I haven’t written about Modern Family in a while because I felt like I was picking nits. I am fully confident in my opinion that the series has not been as strong here in the second season as it was in its pretty-awesome first, but things aren’t so bad on a week-to-week basis, it hasn’t been worth it to discuss that. I still watch Modern Family every single week and most of the time, I like it. I just wish that I loved it as I did in season one.
Last night’s episode, “Two Monkeys and a Panda” is an episode I can love. So much.
Apart from the hackneyed voice-over endings — something the series has smartly moved away from in the last dozen episodes or so — is the lack of subtlety in the jokes and gags. In the first season, Modern Family wasn’t all about wacky sitcom-y plots. It had really smart, witty and sharp writing that usually made up for the mediocre endings. The characters were generally smart people who sometimes said and did goofy stuff that we could laugh at. This season, the comedy has become more broad and especially more physical, which makes the characters look dumber and duller. When you combine that wacky brand of humor with the weak endings, Modern Family becomes a less advanced version of itself and you know, that’s just unfortunate.
Thankfully, “Two Monkeys” avoids any of that broad, wacky kind of humor and sticks with the wittier verbal play that the actors handle so well. Nobody takes a fall or puts on a stupid costume or runs through something, it’s mostly just the three spouses talking about their feelings and problems in an intelligent, funny and ultimately, heartfelt way. This is the kind of series I signed up for when I watched that fantastic pilot episode and I wish it was around more often.
Cam and Mitchell’s story was particularly effective here, as the two of them fought over Mitch’s terribly flawed decision to give Lily Cam’s last name as her middle name instead of the hyphenated agreement they had planned. The thread could have been played for major, broad laughs — which is always the danger when Cam gets upset — but I really enjoyed how the episode reigned it back in and let Mitch’s decision be entrenched in his fears about where a new baby would take their relationship. The two of them are generally happy and we haven’t seen any real strain on the relationship since they picked up Lily in the pilot — that’s more a by-product of the sitcom form than anything else, though — but I thought this was a tremendous execution nonetheless. It was true to Cam and Mitch as characters in that even though we didn’t see their relationship before Lily, it’s totally fair to assume that Cam was flipping out all the time and Mitch was getting both annoyed and scared about what that meant for the future. From everything we’ve seen from them in the previous 40 episodes, this is exactly how I’d assume they would react.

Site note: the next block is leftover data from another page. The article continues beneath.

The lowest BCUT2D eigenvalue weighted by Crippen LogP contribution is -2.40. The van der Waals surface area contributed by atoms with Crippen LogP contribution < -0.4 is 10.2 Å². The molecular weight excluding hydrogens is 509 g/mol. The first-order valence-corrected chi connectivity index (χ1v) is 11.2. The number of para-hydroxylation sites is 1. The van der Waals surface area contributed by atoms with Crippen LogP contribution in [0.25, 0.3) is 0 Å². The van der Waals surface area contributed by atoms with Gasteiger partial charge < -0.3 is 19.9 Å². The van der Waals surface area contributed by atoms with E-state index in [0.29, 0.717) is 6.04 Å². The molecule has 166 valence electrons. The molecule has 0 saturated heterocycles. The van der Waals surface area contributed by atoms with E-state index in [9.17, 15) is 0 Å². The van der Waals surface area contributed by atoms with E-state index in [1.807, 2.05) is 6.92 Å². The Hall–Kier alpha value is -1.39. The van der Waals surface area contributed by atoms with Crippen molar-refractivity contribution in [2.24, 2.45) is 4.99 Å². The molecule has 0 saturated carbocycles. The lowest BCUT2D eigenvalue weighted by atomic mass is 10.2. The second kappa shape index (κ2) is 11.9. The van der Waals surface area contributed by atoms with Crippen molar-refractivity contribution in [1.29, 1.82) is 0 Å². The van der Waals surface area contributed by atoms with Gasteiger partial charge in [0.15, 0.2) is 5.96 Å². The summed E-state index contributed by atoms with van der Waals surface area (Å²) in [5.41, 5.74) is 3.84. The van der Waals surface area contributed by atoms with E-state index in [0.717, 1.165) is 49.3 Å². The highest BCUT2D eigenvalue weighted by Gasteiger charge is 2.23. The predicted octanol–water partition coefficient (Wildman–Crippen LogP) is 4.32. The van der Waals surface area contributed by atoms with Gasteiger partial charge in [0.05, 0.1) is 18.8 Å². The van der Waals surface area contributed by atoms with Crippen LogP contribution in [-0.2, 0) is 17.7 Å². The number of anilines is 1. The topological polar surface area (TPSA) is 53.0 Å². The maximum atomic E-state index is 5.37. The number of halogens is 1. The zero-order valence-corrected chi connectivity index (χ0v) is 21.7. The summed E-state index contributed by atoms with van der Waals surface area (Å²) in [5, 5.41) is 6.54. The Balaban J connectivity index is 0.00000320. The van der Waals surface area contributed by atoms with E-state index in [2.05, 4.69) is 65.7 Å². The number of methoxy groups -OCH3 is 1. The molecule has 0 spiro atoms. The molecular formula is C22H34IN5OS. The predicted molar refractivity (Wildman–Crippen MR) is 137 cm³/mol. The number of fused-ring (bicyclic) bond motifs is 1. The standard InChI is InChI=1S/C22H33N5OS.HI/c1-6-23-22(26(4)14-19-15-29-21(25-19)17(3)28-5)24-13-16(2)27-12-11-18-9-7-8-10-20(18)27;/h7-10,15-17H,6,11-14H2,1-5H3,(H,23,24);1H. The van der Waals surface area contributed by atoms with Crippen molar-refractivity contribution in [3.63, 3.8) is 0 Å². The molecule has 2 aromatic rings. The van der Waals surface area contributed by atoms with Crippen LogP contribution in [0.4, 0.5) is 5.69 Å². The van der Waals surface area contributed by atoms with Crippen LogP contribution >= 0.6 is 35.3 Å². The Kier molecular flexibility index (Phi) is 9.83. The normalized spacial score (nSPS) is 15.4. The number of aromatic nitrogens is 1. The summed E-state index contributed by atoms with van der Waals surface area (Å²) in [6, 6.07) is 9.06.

And as my girlfriend pointed out to me, this story also did a good job of reminding the audience that this a series about 21st century families, something it often forgets. Gay couples trying to figure out the legalities in naming and how that is impacted by their actual relationship and the discussion of how to deal with adoption are all real issues that people in today’s world are dealing with on a regular basis. It’s a small little detail, but it is nice to be reminded of what the series’ original conception involved apart from the underlining wacky sitcom tropes that have made this season so disappointing.
The Dunphy and Pritchett stories were less effective, but only in comparison to really one of the best things this series has ever done. Sitting Ty Burrell down at a spa and putting creams on his face is one of those easy bits this series tries to use too often, but because it was followed up with a nice little beat about Phil’s annoying insistence to “fix” all Claire’s problems, it worked. If there’s one thing this season has been good at, it’s been the comedic development of Julie Bowen’s Claire, but her minor emotional breakdown was a nice reminder of the good things the actress can do when she’s not asked to be a crazy shrill.
Similarly, I thought Jay and Gloria’s discussion of what do when he dies was pretty well done. The thread has a nice rhythm that started in a place of more overt humor with the creepy people at the mausoleum, but transitioned nicely into a fairly heartfelt story about what happens when you’re an old man married to a much younger woman. I would much prefer that the series plays this beats between Jay and Gloria than the writer’s constant insistence on pulling all the laughs from her nationality and accent, so I was very happy with the story. And of course, any story that ends with Ed O’Neill cackling on the couch like an evil mastermind is a good one in my book.
It’s unfortunate that Modern Family can’t be this good every week, but even if next week’s episode blows at least I can remember “Two Monkeys and a Panda” fondly.